There’s only one really useful solution. Unsubscribe from everything and delete most of the rest and don’t reply at all unless it’s vital. Just pick out those emails which are really important to you in your work and personally and make everything else go away. Stop trying to be nice to everyone about everything.   I’m talking to myself with that last invocation.

And here’s a fun idea too. Occasionally, just now and again, I get an email and I have no idea what to do with it. No idea what to reply. So I delete it. Again, no repercussions. Great, isn’t it?

One thing I noticed last weekend when I was accidentally unable to reply to a batch of emails is that no-one noticed. So people (myself included) like to send them but often don’t notice or care if they don’t get a reply. Take that as your freedom ticket and run with it – as far and as fast as you can!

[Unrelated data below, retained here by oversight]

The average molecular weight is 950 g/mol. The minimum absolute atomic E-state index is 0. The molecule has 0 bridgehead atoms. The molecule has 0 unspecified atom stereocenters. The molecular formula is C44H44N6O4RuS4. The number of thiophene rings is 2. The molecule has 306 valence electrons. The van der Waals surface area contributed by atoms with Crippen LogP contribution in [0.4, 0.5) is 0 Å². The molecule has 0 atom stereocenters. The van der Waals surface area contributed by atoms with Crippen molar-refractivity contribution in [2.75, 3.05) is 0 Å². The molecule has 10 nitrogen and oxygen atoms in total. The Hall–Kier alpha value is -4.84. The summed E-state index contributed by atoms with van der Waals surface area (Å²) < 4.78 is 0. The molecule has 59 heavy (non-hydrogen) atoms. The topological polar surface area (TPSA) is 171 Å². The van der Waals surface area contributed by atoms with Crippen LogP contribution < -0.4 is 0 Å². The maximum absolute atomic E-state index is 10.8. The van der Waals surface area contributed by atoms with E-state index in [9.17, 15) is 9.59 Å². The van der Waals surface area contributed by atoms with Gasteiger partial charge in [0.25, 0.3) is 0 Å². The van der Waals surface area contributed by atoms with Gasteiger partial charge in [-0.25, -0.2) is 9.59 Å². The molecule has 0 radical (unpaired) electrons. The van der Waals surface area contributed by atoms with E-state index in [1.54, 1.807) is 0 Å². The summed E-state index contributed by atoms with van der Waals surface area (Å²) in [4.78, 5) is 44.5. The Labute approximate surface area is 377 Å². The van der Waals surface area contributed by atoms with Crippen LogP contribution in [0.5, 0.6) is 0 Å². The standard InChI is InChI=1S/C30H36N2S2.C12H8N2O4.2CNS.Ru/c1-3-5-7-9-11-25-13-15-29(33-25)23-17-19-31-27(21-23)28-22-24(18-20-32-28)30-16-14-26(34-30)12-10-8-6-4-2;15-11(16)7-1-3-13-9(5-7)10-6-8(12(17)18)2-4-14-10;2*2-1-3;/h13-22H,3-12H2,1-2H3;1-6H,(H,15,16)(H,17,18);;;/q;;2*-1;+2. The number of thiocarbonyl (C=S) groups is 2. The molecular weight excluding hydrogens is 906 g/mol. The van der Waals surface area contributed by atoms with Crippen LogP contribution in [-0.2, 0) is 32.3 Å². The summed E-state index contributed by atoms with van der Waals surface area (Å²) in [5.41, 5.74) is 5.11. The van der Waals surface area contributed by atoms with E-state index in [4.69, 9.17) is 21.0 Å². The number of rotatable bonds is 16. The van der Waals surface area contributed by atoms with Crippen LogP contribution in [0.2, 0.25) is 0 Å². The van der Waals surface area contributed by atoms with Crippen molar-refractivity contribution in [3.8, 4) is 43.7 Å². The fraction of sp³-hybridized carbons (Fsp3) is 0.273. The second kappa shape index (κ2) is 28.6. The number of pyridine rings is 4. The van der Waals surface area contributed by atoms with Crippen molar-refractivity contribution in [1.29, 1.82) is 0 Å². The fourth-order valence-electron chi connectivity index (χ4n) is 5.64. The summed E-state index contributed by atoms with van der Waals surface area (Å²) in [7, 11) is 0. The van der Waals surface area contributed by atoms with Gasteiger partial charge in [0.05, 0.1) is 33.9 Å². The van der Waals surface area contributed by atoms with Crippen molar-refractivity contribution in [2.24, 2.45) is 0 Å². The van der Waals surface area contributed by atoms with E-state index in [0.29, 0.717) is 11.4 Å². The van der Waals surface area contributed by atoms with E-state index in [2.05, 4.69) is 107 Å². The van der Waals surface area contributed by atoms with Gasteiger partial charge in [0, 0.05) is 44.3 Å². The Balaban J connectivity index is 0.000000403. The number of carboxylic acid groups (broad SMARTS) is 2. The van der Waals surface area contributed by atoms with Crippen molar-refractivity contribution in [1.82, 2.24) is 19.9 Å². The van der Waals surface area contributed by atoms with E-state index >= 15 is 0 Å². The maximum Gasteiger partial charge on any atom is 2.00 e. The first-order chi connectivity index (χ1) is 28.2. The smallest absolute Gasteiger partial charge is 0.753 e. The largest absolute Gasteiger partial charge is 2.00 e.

If all else fails, Mitsy – my cat – gets on my desk and puts her head on my mouse wrist so I can’t type. Her message is clear. “You’ve been at this Inbox thang FAR TOO LONG. Come away now and pay me the attention I deserve.”  Or as my best friend says “Which poor devil are you faxing now?”

Do share your inbox mastery secrets and also feedback what happens when you start to implement some of these ideas to reduce your own inbox overwhelm. More room for creativity and freedom, I’ll be bound. More time for what’s really important – your life. You have nothing to lose and everything to gain from a little experiment and if that little one works? Do more experiments, Professor!

photo credit: chrismetcalf via photopin cc

Email Overwhelm: The GLOW I Get From An Empty Inbox